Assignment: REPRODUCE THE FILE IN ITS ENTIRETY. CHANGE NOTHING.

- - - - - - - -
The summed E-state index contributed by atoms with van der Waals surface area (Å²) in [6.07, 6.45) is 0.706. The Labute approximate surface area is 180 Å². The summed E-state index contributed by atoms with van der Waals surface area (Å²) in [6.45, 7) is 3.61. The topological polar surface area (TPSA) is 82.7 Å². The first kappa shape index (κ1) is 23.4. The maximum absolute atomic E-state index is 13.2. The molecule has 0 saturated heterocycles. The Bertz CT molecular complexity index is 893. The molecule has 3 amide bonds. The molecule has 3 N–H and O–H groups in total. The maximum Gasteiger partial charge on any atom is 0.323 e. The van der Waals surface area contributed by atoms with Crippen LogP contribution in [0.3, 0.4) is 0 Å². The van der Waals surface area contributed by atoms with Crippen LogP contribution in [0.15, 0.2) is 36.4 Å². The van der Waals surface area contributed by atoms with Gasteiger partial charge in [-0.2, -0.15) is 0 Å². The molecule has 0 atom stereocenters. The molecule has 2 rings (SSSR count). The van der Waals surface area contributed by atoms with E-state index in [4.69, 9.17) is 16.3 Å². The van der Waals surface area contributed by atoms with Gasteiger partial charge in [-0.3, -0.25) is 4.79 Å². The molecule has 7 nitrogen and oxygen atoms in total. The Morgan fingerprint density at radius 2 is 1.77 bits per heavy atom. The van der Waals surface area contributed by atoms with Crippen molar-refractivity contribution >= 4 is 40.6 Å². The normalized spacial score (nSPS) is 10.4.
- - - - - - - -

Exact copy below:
The summed E-state index contributed by atoms with van der Waals surface area (Å²) in [6.07, 6.45) is 0.706. The Labute approximate surface area is 180 Å². The summed E-state index contributed by atoms with van der Waals surface area (Å²) in [6.45, 7) is 3.61. The topological polar surface area (TPSA) is 82.7 Å². The first kappa shape index (κ1) is 23.4. The maximum absolute atomic E-state index is 13.2. The molecule has 0 saturated heterocycles. The Bertz CT molecular complexity index is 893. The molecule has 3 amide bonds. The molecule has 3 N–H and O–H groups in total. The maximum Gasteiger partial charge on any atom is 0.323 e. The van der Waals surface area contributed by atoms with Crippen LogP contribution in [0.3, 0.4) is 0 Å². The van der Waals surface area contributed by atoms with Crippen LogP contribution in [0.15, 0.2) is 36.4 Å². The van der Waals surface area contributed by atoms with Gasteiger partial charge in [-0.2, -0.15) is 0 Å². The molecule has 0 atom stereocenters. The molecule has 2 rings (SSSR count). The van der Waals surface area contributed by atoms with E-state index in [4.69, 9.17) is 16.3 Å². The van der Waals surface area contributed by atoms with Gasteiger partial charge in [-0.3, -0.25) is 4.79 Å². The molecule has 7 nitrogen and oxygen atoms in total. The Morgan fingerprint density at radius 2 is 1.77 bits per heavy atom. The van der Waals surface area contributed by atoms with Crippen molar-refractivity contribution >= 4 is 40.6 Å². The normalized spacial score (nSPS) is 10.4.